On the 25th of March, 2013, I attended ‘The Digital Railway – Digital Capabilities for Rail Industry Challenges’ event, hosted by the Transport Knowledge Transfer Network. This acted as the opening and networking day of the five million pounds ‘Competition for Collaborative R&D Funding’. The competition is set up to identify specific business issues that are affecting the rail industry, and use them as a focus for developing integrated digital solutions and services. These should encompass innovative, digital, ICT and satellite application technologies, to address challenges faced by leading rail organisations. This is a joint initiative with the rail industry, which has the support of the cross-industry Technical Strategy Leadership Group.
The day kicked off with the Technology Strategy Board delegate presenting a description of scope and aims for the competition. Following, the stakeholder perspective of major rail industry businesses was presented; these are Network Rail, London Underground and FirstGroup’s Rail Division. Their presentations encompassed industry problems, potential solutions and how innovation should be shaped to address the complicated challenges and industry-specific context. Attention was given to the ever-increasing need for using intelligent information, providing customer satisfaction, delivering at high capacity, being energy-efficient, optimising on-time railway services, reducing costs, and providing better value for money. The segment continued to a questions and answers session with a panel of representatives from the aforementioned organisations, as well as from Rail for London. Of notice was the call for open information sharing: members from the participating audience were keen to see organisations release commercial and/or public rail information, so as to allow for third-party, innovative solutions to be built. Concluding the segment, a presentation was given to address how the Knowledge Transfer Network envisions the ‘digital railway’.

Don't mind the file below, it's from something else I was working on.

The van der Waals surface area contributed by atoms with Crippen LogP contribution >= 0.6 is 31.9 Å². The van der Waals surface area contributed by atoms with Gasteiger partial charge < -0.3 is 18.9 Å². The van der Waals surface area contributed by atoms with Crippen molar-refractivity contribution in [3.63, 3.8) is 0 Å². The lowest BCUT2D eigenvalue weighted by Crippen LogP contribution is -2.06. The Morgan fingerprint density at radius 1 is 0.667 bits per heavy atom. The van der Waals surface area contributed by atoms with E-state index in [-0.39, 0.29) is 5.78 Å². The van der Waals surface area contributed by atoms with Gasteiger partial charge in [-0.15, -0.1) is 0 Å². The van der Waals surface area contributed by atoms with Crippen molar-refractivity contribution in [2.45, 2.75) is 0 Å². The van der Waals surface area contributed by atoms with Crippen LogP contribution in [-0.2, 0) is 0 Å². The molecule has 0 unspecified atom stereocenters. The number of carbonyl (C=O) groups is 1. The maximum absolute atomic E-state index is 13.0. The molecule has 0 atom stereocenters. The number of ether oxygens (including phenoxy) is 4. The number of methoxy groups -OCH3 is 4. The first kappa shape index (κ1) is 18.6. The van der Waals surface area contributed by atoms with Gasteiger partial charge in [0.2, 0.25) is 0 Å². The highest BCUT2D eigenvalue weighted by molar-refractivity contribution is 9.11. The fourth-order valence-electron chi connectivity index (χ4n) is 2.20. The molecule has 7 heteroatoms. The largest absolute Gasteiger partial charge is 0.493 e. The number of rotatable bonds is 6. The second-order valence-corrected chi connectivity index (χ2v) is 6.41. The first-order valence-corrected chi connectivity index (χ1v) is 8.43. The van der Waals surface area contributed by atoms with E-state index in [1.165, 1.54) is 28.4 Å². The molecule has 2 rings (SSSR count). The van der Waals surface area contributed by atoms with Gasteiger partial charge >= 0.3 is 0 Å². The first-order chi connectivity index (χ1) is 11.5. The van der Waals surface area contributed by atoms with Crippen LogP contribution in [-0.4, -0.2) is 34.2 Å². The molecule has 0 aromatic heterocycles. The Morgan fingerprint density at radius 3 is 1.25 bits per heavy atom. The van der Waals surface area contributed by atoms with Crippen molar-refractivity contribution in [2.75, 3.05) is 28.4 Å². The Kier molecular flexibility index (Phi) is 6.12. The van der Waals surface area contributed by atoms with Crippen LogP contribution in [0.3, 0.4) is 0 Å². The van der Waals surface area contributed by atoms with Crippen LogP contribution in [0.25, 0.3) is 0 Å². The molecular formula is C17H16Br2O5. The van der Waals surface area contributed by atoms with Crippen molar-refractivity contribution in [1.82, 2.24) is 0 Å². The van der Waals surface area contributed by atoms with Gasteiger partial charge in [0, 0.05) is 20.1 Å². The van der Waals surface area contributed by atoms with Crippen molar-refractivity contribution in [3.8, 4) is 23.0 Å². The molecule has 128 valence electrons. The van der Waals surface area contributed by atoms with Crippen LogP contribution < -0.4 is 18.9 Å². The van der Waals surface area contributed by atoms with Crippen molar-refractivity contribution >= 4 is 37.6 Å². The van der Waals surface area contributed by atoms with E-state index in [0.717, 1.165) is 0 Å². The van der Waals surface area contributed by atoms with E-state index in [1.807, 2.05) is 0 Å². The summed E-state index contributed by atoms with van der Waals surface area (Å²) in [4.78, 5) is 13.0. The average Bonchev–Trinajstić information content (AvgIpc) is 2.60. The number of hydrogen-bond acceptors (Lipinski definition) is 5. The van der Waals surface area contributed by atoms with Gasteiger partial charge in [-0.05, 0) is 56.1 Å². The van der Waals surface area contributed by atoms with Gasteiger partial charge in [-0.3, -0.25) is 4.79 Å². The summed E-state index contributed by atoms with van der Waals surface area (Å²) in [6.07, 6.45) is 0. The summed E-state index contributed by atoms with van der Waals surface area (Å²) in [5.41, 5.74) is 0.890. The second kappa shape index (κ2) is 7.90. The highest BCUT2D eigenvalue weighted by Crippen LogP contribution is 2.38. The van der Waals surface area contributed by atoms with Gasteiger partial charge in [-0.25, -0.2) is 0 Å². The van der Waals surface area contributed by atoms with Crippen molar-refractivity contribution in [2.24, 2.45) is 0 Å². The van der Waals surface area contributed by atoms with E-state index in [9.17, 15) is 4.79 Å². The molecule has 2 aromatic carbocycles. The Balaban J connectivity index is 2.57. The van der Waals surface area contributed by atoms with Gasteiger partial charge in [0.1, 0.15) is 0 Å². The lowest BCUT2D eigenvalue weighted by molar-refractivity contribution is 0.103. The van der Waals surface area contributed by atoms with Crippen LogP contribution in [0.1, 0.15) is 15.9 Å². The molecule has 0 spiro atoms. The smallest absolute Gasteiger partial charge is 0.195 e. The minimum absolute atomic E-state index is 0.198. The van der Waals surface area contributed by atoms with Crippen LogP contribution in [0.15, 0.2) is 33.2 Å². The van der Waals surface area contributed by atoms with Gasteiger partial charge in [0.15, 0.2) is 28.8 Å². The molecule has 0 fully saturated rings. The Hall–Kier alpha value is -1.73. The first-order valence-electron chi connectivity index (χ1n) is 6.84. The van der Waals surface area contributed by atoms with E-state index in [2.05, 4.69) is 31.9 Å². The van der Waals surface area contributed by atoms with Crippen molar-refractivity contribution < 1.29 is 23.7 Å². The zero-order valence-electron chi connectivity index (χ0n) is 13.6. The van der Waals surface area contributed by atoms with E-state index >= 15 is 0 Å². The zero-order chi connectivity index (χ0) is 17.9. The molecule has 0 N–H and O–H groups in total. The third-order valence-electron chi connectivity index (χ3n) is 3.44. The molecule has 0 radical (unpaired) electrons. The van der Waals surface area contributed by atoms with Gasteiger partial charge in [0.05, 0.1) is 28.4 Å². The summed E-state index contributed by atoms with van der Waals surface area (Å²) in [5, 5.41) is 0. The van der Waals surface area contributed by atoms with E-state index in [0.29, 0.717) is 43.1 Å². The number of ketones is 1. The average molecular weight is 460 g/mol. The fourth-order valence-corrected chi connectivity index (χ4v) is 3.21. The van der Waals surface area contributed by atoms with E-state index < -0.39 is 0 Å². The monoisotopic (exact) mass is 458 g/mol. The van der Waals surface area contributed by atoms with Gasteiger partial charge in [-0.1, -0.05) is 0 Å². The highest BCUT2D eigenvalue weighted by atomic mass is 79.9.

The following segment covered applications. A Knowledge Transfer Network delegate provided a brief introduction to the competition, opening up the stage for applicants. The themes covered by the applicants included, amongst others: asset management, monitoring and maintenance; train, service, logistics and infrastructure operations; vehicles systems integration; cross-industry information sharing; and customer services. Each proposal was put forth to attendees during rapid, two-minute presentation slots. Interesting and innovative blends were clearly visible in the solutions presented. For example, one applicant suggested that security threats can be identified through extensive behavioural analytics that draw on data from station monitoring. In another case, an applicant suggested that trains can be transformed to ‘location-aware’ assets, by improving and normalising the current wireless communications standards and technologies. A further applicant provided a solution for active yield management through electronic ticketing. In combination or standalone, and with varying intensity of usage, most of the capabilities requested by the funders were covered by the pool of applicants.
The session concluded with a networking opportunity for all participants. The organisers provided a loose structure of thematic areas for easing the communication between interested parties. These themes were: safety and security; customer experience; reliability and dependability; cost and value; energy and sustainability; and capacity, delivery and effective operations. Additionally, one-to-one sessions with delegates from the key organisations were conducted for participants keen to discuss organisation-specific information and consultation.